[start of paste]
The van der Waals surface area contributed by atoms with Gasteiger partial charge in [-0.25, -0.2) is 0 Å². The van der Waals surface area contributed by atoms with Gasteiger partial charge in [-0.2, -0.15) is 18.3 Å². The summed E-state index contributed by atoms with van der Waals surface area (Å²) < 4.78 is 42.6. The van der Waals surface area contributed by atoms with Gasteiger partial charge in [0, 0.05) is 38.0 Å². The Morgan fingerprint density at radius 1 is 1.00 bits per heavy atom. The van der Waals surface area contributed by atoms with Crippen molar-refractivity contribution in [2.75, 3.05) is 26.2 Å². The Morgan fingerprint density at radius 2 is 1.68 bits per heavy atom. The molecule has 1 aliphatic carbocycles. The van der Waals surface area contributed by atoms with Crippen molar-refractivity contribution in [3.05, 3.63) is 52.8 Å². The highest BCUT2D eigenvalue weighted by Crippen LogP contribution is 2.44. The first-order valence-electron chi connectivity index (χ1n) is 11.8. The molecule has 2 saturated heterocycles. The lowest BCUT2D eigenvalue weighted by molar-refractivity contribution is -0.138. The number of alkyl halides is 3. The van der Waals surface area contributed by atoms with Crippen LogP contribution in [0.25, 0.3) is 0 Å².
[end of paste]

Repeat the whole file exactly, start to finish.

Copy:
The van der Waals surface area contributed by atoms with Gasteiger partial charge in [-0.25, -0.2) is 0 Å². The van der Waals surface area contributed by atoms with Gasteiger partial charge in [-0.2, -0.15) is 18.3 Å². The summed E-state index contributed by atoms with van der Waals surface area (Å²) < 4.78 is 42.6. The van der Waals surface area contributed by atoms with Gasteiger partial charge in [0, 0.05) is 38.0 Å². The Morgan fingerprint density at radius 1 is 1.00 bits per heavy atom. The van der Waals surface area contributed by atoms with Crippen molar-refractivity contribution in [2.75, 3.05) is 26.2 Å². The Morgan fingerprint density at radius 2 is 1.68 bits per heavy atom. The molecule has 1 aliphatic carbocycles. The van der Waals surface area contributed by atoms with Crippen molar-refractivity contribution in [3.05, 3.63) is 52.8 Å². The highest BCUT2D eigenvalue weighted by Crippen LogP contribution is 2.44. The first-order valence-electron chi connectivity index (χ1n) is 11.8. The molecule has 2 saturated heterocycles. The lowest BCUT2D eigenvalue weighted by molar-refractivity contribution is -0.138. The number of alkyl halides is 3. The van der Waals surface area contributed by atoms with Crippen LogP contribution in [0.25, 0.3) is 0 Å².